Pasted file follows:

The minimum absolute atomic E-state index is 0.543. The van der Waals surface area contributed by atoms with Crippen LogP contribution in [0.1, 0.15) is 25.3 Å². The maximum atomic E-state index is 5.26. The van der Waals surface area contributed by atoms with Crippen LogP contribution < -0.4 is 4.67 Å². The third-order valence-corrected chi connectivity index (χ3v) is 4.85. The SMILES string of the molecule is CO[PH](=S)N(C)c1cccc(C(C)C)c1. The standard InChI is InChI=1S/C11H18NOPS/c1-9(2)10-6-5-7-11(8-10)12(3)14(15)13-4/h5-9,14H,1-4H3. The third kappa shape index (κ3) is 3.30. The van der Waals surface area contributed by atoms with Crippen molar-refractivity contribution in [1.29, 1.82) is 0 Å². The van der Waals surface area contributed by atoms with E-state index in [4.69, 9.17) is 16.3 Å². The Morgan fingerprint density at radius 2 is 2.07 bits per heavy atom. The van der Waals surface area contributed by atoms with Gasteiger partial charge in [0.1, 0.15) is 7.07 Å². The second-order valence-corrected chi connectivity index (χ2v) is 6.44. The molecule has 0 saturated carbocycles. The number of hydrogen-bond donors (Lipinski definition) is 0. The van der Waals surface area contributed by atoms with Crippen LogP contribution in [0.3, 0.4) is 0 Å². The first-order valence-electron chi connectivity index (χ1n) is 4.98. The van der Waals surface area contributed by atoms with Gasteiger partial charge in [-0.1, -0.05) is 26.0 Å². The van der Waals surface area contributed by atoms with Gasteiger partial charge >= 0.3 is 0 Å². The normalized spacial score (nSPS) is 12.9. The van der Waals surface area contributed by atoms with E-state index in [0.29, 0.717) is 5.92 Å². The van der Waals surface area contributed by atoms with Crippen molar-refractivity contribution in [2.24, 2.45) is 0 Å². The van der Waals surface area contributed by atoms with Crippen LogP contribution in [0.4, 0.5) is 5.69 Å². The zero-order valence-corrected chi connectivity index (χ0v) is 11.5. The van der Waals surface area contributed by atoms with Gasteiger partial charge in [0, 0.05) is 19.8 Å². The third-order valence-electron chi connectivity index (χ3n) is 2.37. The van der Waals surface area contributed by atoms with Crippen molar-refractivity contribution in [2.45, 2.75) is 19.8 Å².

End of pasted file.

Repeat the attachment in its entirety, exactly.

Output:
The minimum absolute atomic E-state index is 0.543. The van der Waals surface area contributed by atoms with Crippen LogP contribution in [0.1, 0.15) is 25.3 Å². The maximum atomic E-state index is 5.26. The van der Waals surface area contributed by atoms with Crippen LogP contribution < -0.4 is 4.67 Å². The third-order valence-corrected chi connectivity index (χ3v) is 4.85. The SMILES string of the molecule is CO[PH](=S)N(C)c1cccc(C(C)C)c1. The standard InChI is InChI=1S/C11H18NOPS/c1-9(2)10-6-5-7-11(8-10)12(3)14(15)13-4/h5-9,14H,1-4H3. The third kappa shape index (κ3) is 3.30. The van der Waals surface area contributed by atoms with Crippen molar-refractivity contribution in [1.29, 1.82) is 0 Å². The van der Waals surface area contributed by atoms with E-state index in [4.69, 9.17) is 16.3 Å². The Morgan fingerprint density at radius 2 is 2.07 bits per heavy atom. The van der Waals surface area contributed by atoms with Gasteiger partial charge in [0.1, 0.15) is 7.07 Å². The second-order valence-corrected chi connectivity index (χ2v) is 6.44. The molecule has 0 saturated carbocycles. The number of hydrogen-bond donors (Lipinski definition) is 0. The van der Waals surface area contributed by atoms with Crippen LogP contribution in [0.3, 0.4) is 0 Å². The first-order valence-electron chi connectivity index (χ1n) is 4.98. The van der Waals surface area contributed by atoms with Gasteiger partial charge in [-0.1, -0.05) is 26.0 Å². The van der Waals surface area contributed by atoms with Gasteiger partial charge >= 0.3 is 0 Å². The normalized spacial score (nSPS) is 12.9. The van der Waals surface area contributed by atoms with E-state index in [0.29, 0.717) is 5.92 Å². The van der Waals surface area contributed by atoms with Crippen molar-refractivity contribution in [2.24, 2.45) is 0 Å². The van der Waals surface area contributed by atoms with Crippen LogP contribution in [0.4, 0.5) is 5.69 Å². The zero-order valence-corrected chi connectivity index (χ0v) is 11.5. The van der Waals surface area contributed by atoms with Gasteiger partial charge in [0, 0.05) is 19.8 Å². The third-order valence-electron chi connectivity index (χ3n) is 2.37. The van der Waals surface area contributed by atoms with Crippen molar-refractivity contribution in [2.45, 2.75) is 19.8 Å².